To the Editor:
I was disappointed that your July 2 cartoon pictured Miss Dixie, gazing at the Confederate flag, disrespectfully with her hoop skirt billowing up to show her undergarments. This was an unnecessary attack on a lady; she could have been portrayed in a more dignified posture. Or was this an attempt to put humor into the drawing? Of the adolescent variety if that. How does this drawing prove modern cultural superiority to that of the 19th century South?
The gentleman doffing his hat in Rhett Butler style says “Pine away all you want, my dear … Frankly, I’m moving on!” His bags are labelled “21st century South.”
How disappointing that your cartoonist seems not to recognize that Dixie has indeed moved on. After the devastation of the War, it took more than 100 years to recover, but some decades ago, the South’s economy began booming with prestigious companies from Europe and Japan choosing to locate there. Huntsville, Ala., is rocket city. Yankees have decamped in droves to settle in the South, including Alexandria, whose hospitality sets the gold standard. In the 20th century, the textile and shoe industries of the Northeast became defunct, and the Rust Belt became a sad place.
Is a drawing that depicts the coarsening of our culture in the guise of humor and misrepresentation of 20th and 21st century facts funny?
I was greatly disappointed that your Independence Day issue did not even mention our country’s birthday and the Declaration of Independence or any honor due to the people who won our freedom. This in George Washington’s hometown! We need to remember its significance at least annually — and doing so does not mean we are not fully engaged in 21st century matters. Indeed our revolution ushered in the Age of Revolution in which people have had to fight for freedom, and that struggle which continues on all the major continents today is reported daily in the news. However, the Gazette's offering for the occasion is an attempt to ridicule the Southern War for Independence.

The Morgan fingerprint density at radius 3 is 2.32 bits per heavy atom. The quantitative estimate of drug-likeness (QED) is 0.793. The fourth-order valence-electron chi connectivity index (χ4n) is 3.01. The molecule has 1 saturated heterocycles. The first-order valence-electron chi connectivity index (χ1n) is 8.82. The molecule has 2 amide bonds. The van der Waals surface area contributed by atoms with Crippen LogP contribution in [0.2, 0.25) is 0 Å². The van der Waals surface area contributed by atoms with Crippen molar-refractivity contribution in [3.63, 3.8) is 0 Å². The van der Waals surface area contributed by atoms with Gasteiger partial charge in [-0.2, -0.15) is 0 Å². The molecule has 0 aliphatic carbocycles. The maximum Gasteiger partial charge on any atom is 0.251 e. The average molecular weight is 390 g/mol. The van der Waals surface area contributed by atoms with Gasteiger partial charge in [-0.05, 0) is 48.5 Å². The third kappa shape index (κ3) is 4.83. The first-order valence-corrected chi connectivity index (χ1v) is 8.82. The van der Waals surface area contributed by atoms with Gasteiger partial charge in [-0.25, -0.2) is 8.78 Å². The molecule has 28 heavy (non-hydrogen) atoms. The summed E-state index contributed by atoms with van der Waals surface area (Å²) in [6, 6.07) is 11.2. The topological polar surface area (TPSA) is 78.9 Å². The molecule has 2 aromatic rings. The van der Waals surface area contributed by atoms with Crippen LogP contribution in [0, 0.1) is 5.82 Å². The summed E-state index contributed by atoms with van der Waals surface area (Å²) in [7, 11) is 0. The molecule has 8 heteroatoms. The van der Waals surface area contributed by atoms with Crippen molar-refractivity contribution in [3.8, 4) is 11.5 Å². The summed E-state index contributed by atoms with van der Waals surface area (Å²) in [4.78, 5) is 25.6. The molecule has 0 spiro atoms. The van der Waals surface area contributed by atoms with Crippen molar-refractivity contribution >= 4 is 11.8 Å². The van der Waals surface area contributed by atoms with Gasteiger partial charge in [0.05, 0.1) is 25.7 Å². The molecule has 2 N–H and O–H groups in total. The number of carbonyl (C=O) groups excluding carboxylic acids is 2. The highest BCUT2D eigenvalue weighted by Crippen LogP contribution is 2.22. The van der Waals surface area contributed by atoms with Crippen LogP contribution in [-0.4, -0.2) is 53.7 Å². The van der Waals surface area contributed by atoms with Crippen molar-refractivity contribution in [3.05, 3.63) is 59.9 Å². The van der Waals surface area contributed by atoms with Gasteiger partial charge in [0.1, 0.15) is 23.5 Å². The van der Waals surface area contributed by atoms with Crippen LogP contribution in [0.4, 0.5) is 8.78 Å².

Even at Christ Church, George Washington’s parish, the publicity, confirmed by a staff member there, noted that celebrants would observe July 4 by reading from the Constitution (adopted Sept. 17, 1787) – but not the July 4, 1776, Declaration. Readings from other 19th century and 20th century figures would also be included. O dear. I hope for better next year.
Ellen Latane Tabb